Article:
It’s ten thirty in the morning and I’m making pasta by hand with a baby strapped to my chest. I imagine this is how women have been cooking since The Agricultural Revolution. For a morning I feel connected to grandmothers I will never know, like being an individual is insignificant compared to being an infinitesimal piece of the whole of human history. An egg falls from the counter; it cracks open, slimy on the kitchen floor and I curse, snapped back to the present, into my own selfish reality. It seems like maybe I can do this, and like it might be fun. If I accomplish nothing else today – and I won’t – at least I will have done this one small, yet amazing task. I wonder if I can roll the dough thin enough. (I do.) I wonder if the baby will wake up. (She doesn’t.) I sincerely hope this works. (It does.)
Giant Ravioli with Spinach, Ricotta, and Egg Yolk
Adapted from a recipe in New Classic Family Dinners; Makes 12
For the dough:
- 1 cup all purpose flour
- 1 cup semolina
- 1/2 teaspoon salt
- 1 tablespoon olive oil
- 1 large egg
- 2 egg yolks
- up to 4 tablespoons ice water
For the ravioli:
- 12 ounces baby spinach
- 2 cups ricotta
- 2 garlic cloves, finely minced
- 1/4 cup finely chopped parsley
- 1/4 cup Parmesan cheese
- up to 1/2 cup heavy cream
- salt and pepper
- 12 large egg yolks
- 1/4 cup olive oil
For the dough:
Use fingers to combine flour, semolina, and salt in a large bowl. Make a well in the middle. In a small bowl beat olive oil, egg and egg yolks. Slowly stream liquid into the dry ingredients; combine until mixture has the texture of coarse cornmeal. Add water a tablespoon at a time until the dough comes together in a ball. Remove from bowl and knead for five minutes – dough will be stiff. Wrap the ball of dough in plastic and let it rest for an hour. Roll out the dough into very thin sheets. I used nothing but a rolling pin and my wits. A pasta machine would also work well here.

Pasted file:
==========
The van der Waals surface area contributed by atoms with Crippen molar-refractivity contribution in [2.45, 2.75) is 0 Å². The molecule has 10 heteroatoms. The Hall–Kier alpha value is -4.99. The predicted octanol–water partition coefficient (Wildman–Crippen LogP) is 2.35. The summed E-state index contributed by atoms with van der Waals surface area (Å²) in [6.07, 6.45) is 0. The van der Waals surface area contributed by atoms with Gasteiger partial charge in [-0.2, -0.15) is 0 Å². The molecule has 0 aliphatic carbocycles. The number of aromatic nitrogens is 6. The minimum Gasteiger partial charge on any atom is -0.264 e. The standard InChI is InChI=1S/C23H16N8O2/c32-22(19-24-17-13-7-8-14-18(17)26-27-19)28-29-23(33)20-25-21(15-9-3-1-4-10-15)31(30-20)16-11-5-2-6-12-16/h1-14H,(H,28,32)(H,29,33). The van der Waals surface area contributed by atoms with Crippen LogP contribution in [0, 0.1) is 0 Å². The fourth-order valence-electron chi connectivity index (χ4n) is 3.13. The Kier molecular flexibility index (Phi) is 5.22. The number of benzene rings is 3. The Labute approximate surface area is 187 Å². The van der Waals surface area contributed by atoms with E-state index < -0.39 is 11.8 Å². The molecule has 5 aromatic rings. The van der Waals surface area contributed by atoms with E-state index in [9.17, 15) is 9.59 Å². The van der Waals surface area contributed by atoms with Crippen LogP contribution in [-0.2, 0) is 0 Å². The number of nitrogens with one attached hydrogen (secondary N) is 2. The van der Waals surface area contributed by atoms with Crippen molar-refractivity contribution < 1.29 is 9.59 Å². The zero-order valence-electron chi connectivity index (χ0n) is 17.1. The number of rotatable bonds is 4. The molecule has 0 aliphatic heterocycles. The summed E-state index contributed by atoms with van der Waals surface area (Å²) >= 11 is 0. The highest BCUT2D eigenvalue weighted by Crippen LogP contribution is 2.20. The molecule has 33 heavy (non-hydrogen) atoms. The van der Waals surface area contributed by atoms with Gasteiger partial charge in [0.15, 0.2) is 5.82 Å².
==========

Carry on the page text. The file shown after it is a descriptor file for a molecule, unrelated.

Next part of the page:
For the ravioli:
Blanch spinach for ten seconds in a large pot of salted, boiling water. Drain and transfer to an ice water bath. When cool enough to handle squeeze by the handful until dry, then chop. Should be about one cup.
In a bowl combine ricotta, garlic, spinach, parsley, Parmesan, salt and pepper to taste. Fold in cream until the mixture is malleable.
Cut the pasta into twelve squares: 6 4 1/2-inch and 6 5-inch squares. Cover dough with a damp towel as you work.
Spoon two tablespoons of the ricotta mixture onto each of the 4 1/2 inch squares.
Using the back of a spoon, make a well in each scoop of ricotta.
Carefully place egg yolk in the depression.
Cover egg yolk with another tablespoon of ricotta.
Brush the perimeter of the pasta with water, and gently cover with the 5 inch square of pasta, pinching or pressing the layers together.
In a large pot of simmering (not boiling!), salted water, submerge the ravioli and cook for five minutes. Remove with a slotted spoon and drizzle with olive oil, cheese and parsley to serve.
Note: If you are preparing the ravioli much earlier than you care to cook them, do this: store them in the freezer on a baking sheet lined with parchment and sprinkled with semolina.
Huzzah! These giant ravioli are so impressive. A runny egg yolk comes busting forth from the pasta, melding with the warmed cheese and olive oil to create an unctuous sauce. Delicious. It takes some time and a deft hand, but I have no doubt that if I can do it, so can you.